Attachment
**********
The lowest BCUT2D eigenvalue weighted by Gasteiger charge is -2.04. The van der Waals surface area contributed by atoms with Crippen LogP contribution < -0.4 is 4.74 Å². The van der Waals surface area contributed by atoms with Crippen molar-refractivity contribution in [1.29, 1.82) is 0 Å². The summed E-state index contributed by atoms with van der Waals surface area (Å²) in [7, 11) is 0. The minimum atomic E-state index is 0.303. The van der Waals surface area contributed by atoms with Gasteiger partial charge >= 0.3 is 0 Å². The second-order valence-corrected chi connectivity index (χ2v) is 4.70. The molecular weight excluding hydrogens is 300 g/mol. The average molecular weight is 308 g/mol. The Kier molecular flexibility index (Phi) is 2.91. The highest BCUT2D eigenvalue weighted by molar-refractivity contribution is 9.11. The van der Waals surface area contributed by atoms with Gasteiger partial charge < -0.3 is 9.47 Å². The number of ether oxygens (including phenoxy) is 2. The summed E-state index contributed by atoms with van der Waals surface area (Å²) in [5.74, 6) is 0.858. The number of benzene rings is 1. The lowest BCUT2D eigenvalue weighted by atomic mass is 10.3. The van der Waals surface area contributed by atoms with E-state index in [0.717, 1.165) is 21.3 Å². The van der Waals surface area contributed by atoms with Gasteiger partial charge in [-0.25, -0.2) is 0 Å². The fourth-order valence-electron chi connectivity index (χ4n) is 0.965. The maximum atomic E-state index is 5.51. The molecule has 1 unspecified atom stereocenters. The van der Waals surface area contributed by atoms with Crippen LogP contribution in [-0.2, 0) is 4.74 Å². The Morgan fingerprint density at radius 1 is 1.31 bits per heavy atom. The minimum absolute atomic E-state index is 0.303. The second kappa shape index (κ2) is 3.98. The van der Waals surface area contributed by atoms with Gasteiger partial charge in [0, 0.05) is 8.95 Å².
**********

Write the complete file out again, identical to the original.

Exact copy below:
The lowest BCUT2D eigenvalue weighted by Gasteiger charge is -2.04. The van der Waals surface area contributed by atoms with Crippen LogP contribution < -0.4 is 4.74 Å². The van der Waals surface area contributed by atoms with Crippen molar-refractivity contribution in [1.29, 1.82) is 0 Å². The summed E-state index contributed by atoms with van der Waals surface area (Å²) in [7, 11) is 0. The minimum atomic E-state index is 0.303. The van der Waals surface area contributed by atoms with Gasteiger partial charge >= 0.3 is 0 Å². The second-order valence-corrected chi connectivity index (χ2v) is 4.70. The molecular weight excluding hydrogens is 300 g/mol. The average molecular weight is 308 g/mol. The Kier molecular flexibility index (Phi) is 2.91. The highest BCUT2D eigenvalue weighted by molar-refractivity contribution is 9.11. The van der Waals surface area contributed by atoms with Gasteiger partial charge < -0.3 is 9.47 Å². The number of ether oxygens (including phenoxy) is 2. The summed E-state index contributed by atoms with van der Waals surface area (Å²) in [5.74, 6) is 0.858. The number of benzene rings is 1. The lowest BCUT2D eigenvalue weighted by atomic mass is 10.3. The van der Waals surface area contributed by atoms with E-state index in [0.717, 1.165) is 21.3 Å². The van der Waals surface area contributed by atoms with Gasteiger partial charge in [-0.25, -0.2) is 0 Å². The fourth-order valence-electron chi connectivity index (χ4n) is 0.965. The maximum atomic E-state index is 5.51. The molecule has 1 unspecified atom stereocenters. The van der Waals surface area contributed by atoms with Crippen LogP contribution in [-0.2, 0) is 4.74 Å². The Morgan fingerprint density at radius 1 is 1.31 bits per heavy atom. The minimum absolute atomic E-state index is 0.303. The second kappa shape index (κ2) is 3.98. The van der Waals surface area contributed by atoms with Gasteiger partial charge in [0, 0.05) is 8.95 Å².